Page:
Rory McIlroy says fight between PGA Tour, LIV Golf has sport ‘ripping itself apart’

Rory McIlroy on Wednesday said golf was “tearing itself apart” as tensions between the PGA Tour and Saudi-backed LIV Golf continue to divide the sport.

McIlroy, a 22-time winner on the PGA Tour, said the gap comes at the expense of players on both sides.

“I don’t want a broken game,” McIlroy told reporters at Wednesday’s Alfred Dunhill Links Championship.

“It’s not good for the guys on this side or that kind of traditional system and it’s not good for the guys on the other side either. It’s no good for anyone. There is a time and a place for it. I think right now, where everything is, it’s probably not the right time.”

Things are even starting to heat up in court as several golfers challenged bans they received from other tours for attending a LIV event.

“I’ve always said there’s a time and place when everyone involved should sit down and try to work together,” McIlroy said. “It’s very difficult for that to happen now when there are two court cases going on.”

In an interview with the BBC, McIlroy said it was up to the players who had joined the breakaway LIV series to help ease tensions between the two sides.

“I would just say they have the ball,” said McIlroy. “If they want to come to the table and try to play well in the sandbox that has already been created, the opportunity is there.

“I’ve probably said a few things that are too inflammatory at times, but it just comes from the heart and how much I hate what that’s doing to the game. If we can send rockets to the moon and bring them back and let them land on their own, I’m sure we can figure out how to make professional golf coherent again.”

Those on the LIV circuit have also insisted they should receive points from the official world golf rankings, which McIlroy doesn’t necessarily see as a problem given a number of talented golfers have been linked to the LIV tour.

But since LIV competitors play three rounds — just 54 holes — in each tournament while the PGA Tour plays four rounds, McIlroy said there has to be some kind of compromise if that’s to happen.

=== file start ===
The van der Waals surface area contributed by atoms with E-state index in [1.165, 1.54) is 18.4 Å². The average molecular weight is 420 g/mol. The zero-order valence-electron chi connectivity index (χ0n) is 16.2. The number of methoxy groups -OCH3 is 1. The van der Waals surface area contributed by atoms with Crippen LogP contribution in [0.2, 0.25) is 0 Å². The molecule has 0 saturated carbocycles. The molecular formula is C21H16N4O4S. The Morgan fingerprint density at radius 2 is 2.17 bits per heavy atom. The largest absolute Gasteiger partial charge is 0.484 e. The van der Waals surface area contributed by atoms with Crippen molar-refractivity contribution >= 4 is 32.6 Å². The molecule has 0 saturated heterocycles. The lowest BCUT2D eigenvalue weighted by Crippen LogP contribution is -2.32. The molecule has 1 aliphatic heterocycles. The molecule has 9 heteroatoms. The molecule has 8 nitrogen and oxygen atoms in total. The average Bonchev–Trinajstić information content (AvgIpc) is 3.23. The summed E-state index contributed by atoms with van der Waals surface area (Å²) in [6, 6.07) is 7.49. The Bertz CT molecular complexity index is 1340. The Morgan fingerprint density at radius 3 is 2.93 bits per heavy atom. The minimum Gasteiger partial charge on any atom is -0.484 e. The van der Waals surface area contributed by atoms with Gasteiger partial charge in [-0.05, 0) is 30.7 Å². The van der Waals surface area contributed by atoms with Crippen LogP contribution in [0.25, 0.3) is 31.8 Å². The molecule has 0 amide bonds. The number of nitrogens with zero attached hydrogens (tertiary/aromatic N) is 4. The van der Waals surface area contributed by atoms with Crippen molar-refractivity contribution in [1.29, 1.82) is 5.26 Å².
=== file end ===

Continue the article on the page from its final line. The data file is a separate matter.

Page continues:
“You can’t make up your own rules,” McIlroy said. “There are criteria, everyone knows what they are and if they want to spin to meet the criteria, they can.

“I certainly have no problem at all with them getting ranking points. But you just have to meet the criteria, and if you don’t meet the criteria, it becomes hard to justify why you should have them.”

The PGA Tour and LIV Golf making peace with each other seems unlikely. PGA Tour commissioner Jay Monahan reiterated his opinion on LIV in an interview with ESPN on Wednesday.

“They went their way, and I think we’ve been pretty consistent about going ours,” Monahan told ESPN when asked if the tours could coexist, “and I don’t see that, and I don’t.”

Monahan expressed confidence that the PGA Tour will outlast LIV Golf.

“Every young kid today, every kid who’s going to play the game in the future, will ultimately want to win the biggest championships and the biggest tournaments and, as their golf journey progresses, put themselves in a position and on a path to get on the PGA Tour and … to play at the highest level,” he said.

“We will continue to evolve and grow stronger in every single area of ​​this spectrum or this journey.”

Reuters contributed to this report. Rory McIlroy says fight between PGA Tour, LIV Golf has sport ‘ripping itself apart’

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